Primary Submission Category: general causality
In Search of the Third Number
Authors: guido imbens,
Presenting Author: guido imbens*
Consider a situation where a decision maker tasks a statistician with analyzing a data set to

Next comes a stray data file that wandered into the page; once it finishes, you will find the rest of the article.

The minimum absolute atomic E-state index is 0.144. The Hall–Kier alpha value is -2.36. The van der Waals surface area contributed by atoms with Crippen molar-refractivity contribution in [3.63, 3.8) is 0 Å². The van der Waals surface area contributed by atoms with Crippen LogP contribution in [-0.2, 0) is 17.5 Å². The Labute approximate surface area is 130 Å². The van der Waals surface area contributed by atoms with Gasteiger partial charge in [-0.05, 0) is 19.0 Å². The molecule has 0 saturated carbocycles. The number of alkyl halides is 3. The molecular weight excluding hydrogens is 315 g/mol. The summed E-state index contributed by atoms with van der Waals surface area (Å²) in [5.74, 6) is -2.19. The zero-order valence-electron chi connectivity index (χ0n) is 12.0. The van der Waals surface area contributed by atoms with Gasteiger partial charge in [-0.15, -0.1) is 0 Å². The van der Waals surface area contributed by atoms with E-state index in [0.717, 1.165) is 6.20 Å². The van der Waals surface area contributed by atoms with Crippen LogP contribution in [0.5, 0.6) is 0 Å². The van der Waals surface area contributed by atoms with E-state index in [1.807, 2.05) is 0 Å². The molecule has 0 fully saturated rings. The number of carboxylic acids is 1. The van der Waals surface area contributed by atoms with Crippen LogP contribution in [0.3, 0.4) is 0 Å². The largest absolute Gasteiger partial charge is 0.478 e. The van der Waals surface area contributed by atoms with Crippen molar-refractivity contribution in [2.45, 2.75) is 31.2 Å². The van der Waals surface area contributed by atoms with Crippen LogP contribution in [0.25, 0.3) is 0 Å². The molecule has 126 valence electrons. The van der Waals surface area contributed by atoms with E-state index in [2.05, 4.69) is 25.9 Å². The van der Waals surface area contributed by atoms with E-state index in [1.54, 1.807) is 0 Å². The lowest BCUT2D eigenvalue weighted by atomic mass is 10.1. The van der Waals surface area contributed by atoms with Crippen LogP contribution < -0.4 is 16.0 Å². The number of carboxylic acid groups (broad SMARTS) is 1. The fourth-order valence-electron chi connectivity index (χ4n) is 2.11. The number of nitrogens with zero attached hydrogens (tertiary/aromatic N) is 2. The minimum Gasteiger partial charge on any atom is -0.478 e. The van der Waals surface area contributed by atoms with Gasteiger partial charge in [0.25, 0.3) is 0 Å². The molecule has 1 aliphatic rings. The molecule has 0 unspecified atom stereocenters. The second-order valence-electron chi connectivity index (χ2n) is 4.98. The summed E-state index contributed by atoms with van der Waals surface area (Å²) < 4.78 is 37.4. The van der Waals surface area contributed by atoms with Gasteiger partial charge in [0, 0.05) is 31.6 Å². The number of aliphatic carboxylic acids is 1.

inform a decision. The decision is whether or not to implement an intervention on all members a population of units. The decision maker has given the statistician the task to analyze the available data and report the results of his analysis to inform this decision. It is common in such settings for the statistician to report a point estimate of the average effect of the intervention and a measure of the uncertainty of that estimate, say, in the form of a standard error. However, suppose the decision maker has the sophistication to absorb more information. What else should the statistician report to the decision maker? Specifically, what should the third (and fourth and fifth) numbers be that the statistician reports to the decision maker? Compared to the apparent consensus that a point estimate and standard error are the two most relevant numbers, there is much less agreement on the additional information that would be important for the decision maker to take into account. In this paper we explore some measures that have been suggested in the literature, and discuss why there is so little agreement on what else is important to take into account for decision makers.